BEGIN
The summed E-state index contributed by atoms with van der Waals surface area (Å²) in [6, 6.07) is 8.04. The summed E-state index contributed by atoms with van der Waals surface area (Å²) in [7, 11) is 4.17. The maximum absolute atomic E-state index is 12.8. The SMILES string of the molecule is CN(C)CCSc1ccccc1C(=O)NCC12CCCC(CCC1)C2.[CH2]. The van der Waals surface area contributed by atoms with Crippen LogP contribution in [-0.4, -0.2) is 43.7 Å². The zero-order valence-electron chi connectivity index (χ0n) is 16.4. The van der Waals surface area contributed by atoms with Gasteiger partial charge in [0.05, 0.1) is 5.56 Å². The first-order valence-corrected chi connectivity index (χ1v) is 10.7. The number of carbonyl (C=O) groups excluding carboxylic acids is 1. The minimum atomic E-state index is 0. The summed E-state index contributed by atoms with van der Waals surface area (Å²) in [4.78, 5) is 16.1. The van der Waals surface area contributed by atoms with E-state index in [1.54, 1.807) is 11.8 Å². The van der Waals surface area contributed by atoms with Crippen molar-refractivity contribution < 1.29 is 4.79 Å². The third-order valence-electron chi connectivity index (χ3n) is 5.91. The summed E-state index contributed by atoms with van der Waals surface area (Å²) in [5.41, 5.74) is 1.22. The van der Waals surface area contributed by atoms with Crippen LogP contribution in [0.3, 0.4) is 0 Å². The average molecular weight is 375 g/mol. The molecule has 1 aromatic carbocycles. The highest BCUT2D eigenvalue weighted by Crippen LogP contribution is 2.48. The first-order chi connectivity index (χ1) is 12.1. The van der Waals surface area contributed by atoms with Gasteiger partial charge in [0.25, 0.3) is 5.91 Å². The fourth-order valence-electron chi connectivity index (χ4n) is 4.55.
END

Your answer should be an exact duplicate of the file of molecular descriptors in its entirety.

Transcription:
The summed E-state index contributed by atoms with van der Waals surface area (Å²) in [6, 6.07) is 8.04. The summed E-state index contributed by atoms with van der Waals surface area (Å²) in [7, 11) is 4.17. The maximum absolute atomic E-state index is 12.8. The SMILES string of the molecule is CN(C)CCSc1ccccc1C(=O)NCC12CCCC(CCC1)C2.[CH2]. The van der Waals surface area contributed by atoms with Crippen LogP contribution in [-0.4, -0.2) is 43.7 Å². The zero-order valence-electron chi connectivity index (χ0n) is 16.4. The van der Waals surface area contributed by atoms with Gasteiger partial charge in [0.05, 0.1) is 5.56 Å². The first-order valence-corrected chi connectivity index (χ1v) is 10.7. The number of carbonyl (C=O) groups excluding carboxylic acids is 1. The minimum atomic E-state index is 0. The summed E-state index contributed by atoms with van der Waals surface area (Å²) in [4.78, 5) is 16.1. The van der Waals surface area contributed by atoms with E-state index in [1.54, 1.807) is 11.8 Å². The van der Waals surface area contributed by atoms with Crippen molar-refractivity contribution < 1.29 is 4.79 Å². The third-order valence-electron chi connectivity index (χ3n) is 5.91. The summed E-state index contributed by atoms with van der Waals surface area (Å²) in [5.41, 5.74) is 1.22. The van der Waals surface area contributed by atoms with Crippen LogP contribution in [0.3, 0.4) is 0 Å². The average molecular weight is 375 g/mol. The molecule has 1 aromatic carbocycles. The highest BCUT2D eigenvalue weighted by Crippen LogP contribution is 2.48. The first-order chi connectivity index (χ1) is 12.1. The van der Waals surface area contributed by atoms with Gasteiger partial charge in [0.25, 0.3) is 5.91 Å². The fourth-order valence-electron chi connectivity index (χ4n) is 4.55.